This is Christian anthropology. The life of the couple is the sacrament of God's own love but temporarily so. Community life is eschatologically so because God calls us to be people who understand that the relationship with all of humanity, with all who are created in God's image, is a relationship of absolute love, a relationship of giving and receiving like that of the Trinity. The Christian utopia proposes this life of trinitarian communion.

But that can also be experienced in marriage -- being open to all and loving all.

Obviously, but marriage is until death do us part. And that's why Jesus said: "You don't understand." Because, in Heaven, people don't marry.

Was your 2009 video denouncing the famous swine flu scheme so successful because it showed the superficiality of the great factual powers of information in a globalized world?

We have to be clear in the criticism that the growing inequality between rich and poor over the last 50 years is the greatest disaster in modern society. It is a much bigger scandal than the injustices to women in the Church that we talked about earlier, although there isn't much sense in comparing injustices, because each one is an absolute in itself. There is much to be criticized in modern society but not as a slogan. Because while it's true that this superficiality exists, it's also true that it's coexisting with people who really believe that one shouldn't wait for the solution to problems to come from above.

There's also a lot of good in current society.

Exactly. Today there are many people who are taking the reins of their lives into their own hands. It's true that we are going through a neoliberal stage that, at the structural level, can be compared to other stages in history in which there was a growing unease among the people.

What do you think of this growing outrage that's spreading everywhere, including in the Arab world?

I'm very worried about what's happening right now in Libya and Syria. And what could happen in Iran. Especially from the perspective of the great political lies. They did it twice, but it seems we weren't chastened. It happened in Iraq and later we regretted it. I think the same thing has happened with Gadhafi. They lie to justify a military intervention. Why don't we intervene in Saudi Arabia to liberate women?.. and yes, we did in Afghanistan.

Would you like the Pope to go to Somalia as a prophetic gesture to stop or mitigate the deaths of so many people and so many innocent children?

This might be another of those slogans from which I would like to stand apart. Perhaps now, when everybody's looking at Somalia, I might like the Pope to go somewhere else. Because disasters proliferate. For example, what's happening in Sudan?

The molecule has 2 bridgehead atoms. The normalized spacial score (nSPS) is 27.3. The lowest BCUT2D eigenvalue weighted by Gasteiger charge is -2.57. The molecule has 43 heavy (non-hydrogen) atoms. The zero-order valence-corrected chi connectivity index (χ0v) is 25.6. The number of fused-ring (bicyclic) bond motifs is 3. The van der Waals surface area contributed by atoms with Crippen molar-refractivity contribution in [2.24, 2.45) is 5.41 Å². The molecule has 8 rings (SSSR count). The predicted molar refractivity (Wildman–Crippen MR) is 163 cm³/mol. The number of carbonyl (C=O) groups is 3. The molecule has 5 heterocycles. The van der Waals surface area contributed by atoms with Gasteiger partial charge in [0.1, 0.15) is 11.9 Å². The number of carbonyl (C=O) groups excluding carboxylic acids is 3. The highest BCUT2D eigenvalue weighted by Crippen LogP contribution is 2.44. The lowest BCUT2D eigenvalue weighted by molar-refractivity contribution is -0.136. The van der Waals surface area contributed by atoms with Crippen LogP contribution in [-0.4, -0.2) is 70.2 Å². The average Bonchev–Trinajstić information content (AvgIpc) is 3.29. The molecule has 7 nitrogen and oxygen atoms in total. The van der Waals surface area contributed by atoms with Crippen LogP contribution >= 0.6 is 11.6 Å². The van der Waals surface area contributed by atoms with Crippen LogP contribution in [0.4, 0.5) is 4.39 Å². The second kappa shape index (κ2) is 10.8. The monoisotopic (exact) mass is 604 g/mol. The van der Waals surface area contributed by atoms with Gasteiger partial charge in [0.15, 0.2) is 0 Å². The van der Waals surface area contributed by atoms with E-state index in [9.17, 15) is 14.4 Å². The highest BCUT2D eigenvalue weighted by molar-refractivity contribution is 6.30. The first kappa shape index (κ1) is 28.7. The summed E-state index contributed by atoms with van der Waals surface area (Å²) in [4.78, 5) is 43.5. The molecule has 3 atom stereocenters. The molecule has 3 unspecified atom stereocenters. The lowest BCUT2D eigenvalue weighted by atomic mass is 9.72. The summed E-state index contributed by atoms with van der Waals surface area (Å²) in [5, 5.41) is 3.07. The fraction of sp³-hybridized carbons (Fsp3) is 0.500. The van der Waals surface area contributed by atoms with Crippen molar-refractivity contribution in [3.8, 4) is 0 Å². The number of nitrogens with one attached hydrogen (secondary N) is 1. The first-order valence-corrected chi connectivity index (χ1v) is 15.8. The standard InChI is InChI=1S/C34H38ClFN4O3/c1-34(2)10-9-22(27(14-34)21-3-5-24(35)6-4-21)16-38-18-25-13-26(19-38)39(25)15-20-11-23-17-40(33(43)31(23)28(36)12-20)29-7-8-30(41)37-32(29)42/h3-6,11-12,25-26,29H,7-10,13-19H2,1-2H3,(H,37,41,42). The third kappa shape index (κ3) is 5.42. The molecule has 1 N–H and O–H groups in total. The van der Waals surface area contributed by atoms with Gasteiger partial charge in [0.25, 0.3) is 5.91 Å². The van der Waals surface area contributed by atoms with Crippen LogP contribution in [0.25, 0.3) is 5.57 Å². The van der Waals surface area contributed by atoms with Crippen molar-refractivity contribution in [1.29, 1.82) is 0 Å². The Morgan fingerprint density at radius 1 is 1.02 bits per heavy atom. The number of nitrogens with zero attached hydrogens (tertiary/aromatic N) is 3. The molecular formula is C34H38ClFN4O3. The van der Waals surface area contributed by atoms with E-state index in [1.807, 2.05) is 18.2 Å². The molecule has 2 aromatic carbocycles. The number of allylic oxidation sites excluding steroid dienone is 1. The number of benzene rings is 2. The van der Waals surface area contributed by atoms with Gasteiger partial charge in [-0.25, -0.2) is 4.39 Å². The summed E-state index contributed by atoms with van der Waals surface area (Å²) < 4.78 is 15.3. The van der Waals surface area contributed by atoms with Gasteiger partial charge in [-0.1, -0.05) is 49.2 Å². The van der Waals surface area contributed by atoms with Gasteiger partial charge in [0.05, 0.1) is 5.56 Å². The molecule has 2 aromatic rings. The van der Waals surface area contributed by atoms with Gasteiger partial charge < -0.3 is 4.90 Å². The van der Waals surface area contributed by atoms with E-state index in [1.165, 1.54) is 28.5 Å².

Are the media fooling us?

I have the impression, which was confirmed in the case of swine flu, that another of the major current scandals in the lack of freedom in the world of information. There's more journalistic freedom in Periodista Digital or Vida Nueva than in El País or La Vanguardia.

Let's go back to where we started: life is better in the Church.

I wouldn't like to bite my tongue when it's time to criticize what can be criticized in the Church, but let no one ask me to say that there's greater freedom in civil society than in the Church, because it isn't true. Which doesn't mean that the Church has nothing to learn from non-ecclesial society. It always has.

Did you participate in, or see World Youth Day? What do you think of these kinds of events?

I didn't see much of it. The three youngest sisters in the convent went and they came back very content. The macro-Church event is perhaps a sign of the times. I attended one of those macro events in Venezuela for the 90th anniversary of the death of Monseñor Romero and it seemed extraordinary to me. The same thing happened to the people who went to see the Pope. These big church events are perhaps a sign of the times in the 21st century. What's important is the kind of message they send and how they use those spaces.

And how were they used during WYD?

I think there was a preponderance of conservative expressions and messages towards the young people along us-them (Church-society) lines, but there were also spaces where one could share the faith with a more open viewpoint.

Do you have hope for the future of society and the Church? Are you a hopeful woman?


For example, will we see a change in the Church in the short term?

More than in the short term, today. I like to look at reality the way Jesus asked us to. A look that sees that the fields are golden or mature and that there is just a need for harvesters. That outlook that sees, as St. Paul says, that the world is pregnant with God. And even already giving birth, and in places where nobody anticipated it. That's what gives hope.